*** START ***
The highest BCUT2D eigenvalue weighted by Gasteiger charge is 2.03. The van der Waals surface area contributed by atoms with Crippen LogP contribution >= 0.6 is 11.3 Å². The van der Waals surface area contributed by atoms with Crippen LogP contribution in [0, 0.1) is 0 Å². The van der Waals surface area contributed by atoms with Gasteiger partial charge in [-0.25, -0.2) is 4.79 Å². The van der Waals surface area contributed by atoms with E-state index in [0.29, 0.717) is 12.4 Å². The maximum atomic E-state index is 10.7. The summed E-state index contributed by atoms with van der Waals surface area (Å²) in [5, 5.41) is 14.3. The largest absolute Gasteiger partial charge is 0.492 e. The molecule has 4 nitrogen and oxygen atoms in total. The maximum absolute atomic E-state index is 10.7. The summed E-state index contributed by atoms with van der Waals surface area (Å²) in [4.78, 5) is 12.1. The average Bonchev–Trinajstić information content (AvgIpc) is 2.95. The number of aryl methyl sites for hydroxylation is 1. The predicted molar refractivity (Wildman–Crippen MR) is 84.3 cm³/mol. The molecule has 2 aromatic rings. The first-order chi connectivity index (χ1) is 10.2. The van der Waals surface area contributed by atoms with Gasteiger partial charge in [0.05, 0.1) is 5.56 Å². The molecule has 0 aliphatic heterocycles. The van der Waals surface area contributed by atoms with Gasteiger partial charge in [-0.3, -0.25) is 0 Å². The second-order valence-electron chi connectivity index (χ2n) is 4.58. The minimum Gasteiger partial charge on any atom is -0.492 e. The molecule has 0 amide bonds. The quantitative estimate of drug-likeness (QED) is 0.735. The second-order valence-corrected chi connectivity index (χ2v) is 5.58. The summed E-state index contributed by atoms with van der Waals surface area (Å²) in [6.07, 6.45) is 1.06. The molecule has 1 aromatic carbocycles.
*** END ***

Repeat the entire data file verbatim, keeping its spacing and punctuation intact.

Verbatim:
The highest BCUT2D eigenvalue weighted by Gasteiger charge is 2.03. The van der Waals surface area contributed by atoms with Crippen LogP contribution >= 0.6 is 11.3 Å². The van der Waals surface area contributed by atoms with Crippen LogP contribution in [0, 0.1) is 0 Å². The van der Waals surface area contributed by atoms with Gasteiger partial charge in [-0.25, -0.2) is 4.79 Å². The van der Waals surface area contributed by atoms with E-state index in [0.29, 0.717) is 12.4 Å². The maximum atomic E-state index is 10.7. The summed E-state index contributed by atoms with van der Waals surface area (Å²) in [5, 5.41) is 14.3. The largest absolute Gasteiger partial charge is 0.492 e. The molecule has 4 nitrogen and oxygen atoms in total. The maximum absolute atomic E-state index is 10.7. The summed E-state index contributed by atoms with van der Waals surface area (Å²) in [4.78, 5) is 12.1. The average Bonchev–Trinajstić information content (AvgIpc) is 2.95. The number of aryl methyl sites for hydroxylation is 1. The predicted molar refractivity (Wildman–Crippen MR) is 84.3 cm³/mol. The molecule has 2 aromatic rings. The first-order chi connectivity index (χ1) is 10.2. The van der Waals surface area contributed by atoms with Gasteiger partial charge in [0.05, 0.1) is 5.56 Å². The molecule has 0 aliphatic heterocycles. The van der Waals surface area contributed by atoms with Gasteiger partial charge in [-0.3, -0.25) is 0 Å². The second-order valence-electron chi connectivity index (χ2n) is 4.58. The minimum Gasteiger partial charge on any atom is -0.492 e. The molecule has 0 amide bonds. The quantitative estimate of drug-likeness (QED) is 0.735. The second-order valence-corrected chi connectivity index (χ2v) is 5.58. The summed E-state index contributed by atoms with van der Waals surface area (Å²) in [6.07, 6.45) is 1.06. The molecule has 1 aromatic carbocycles.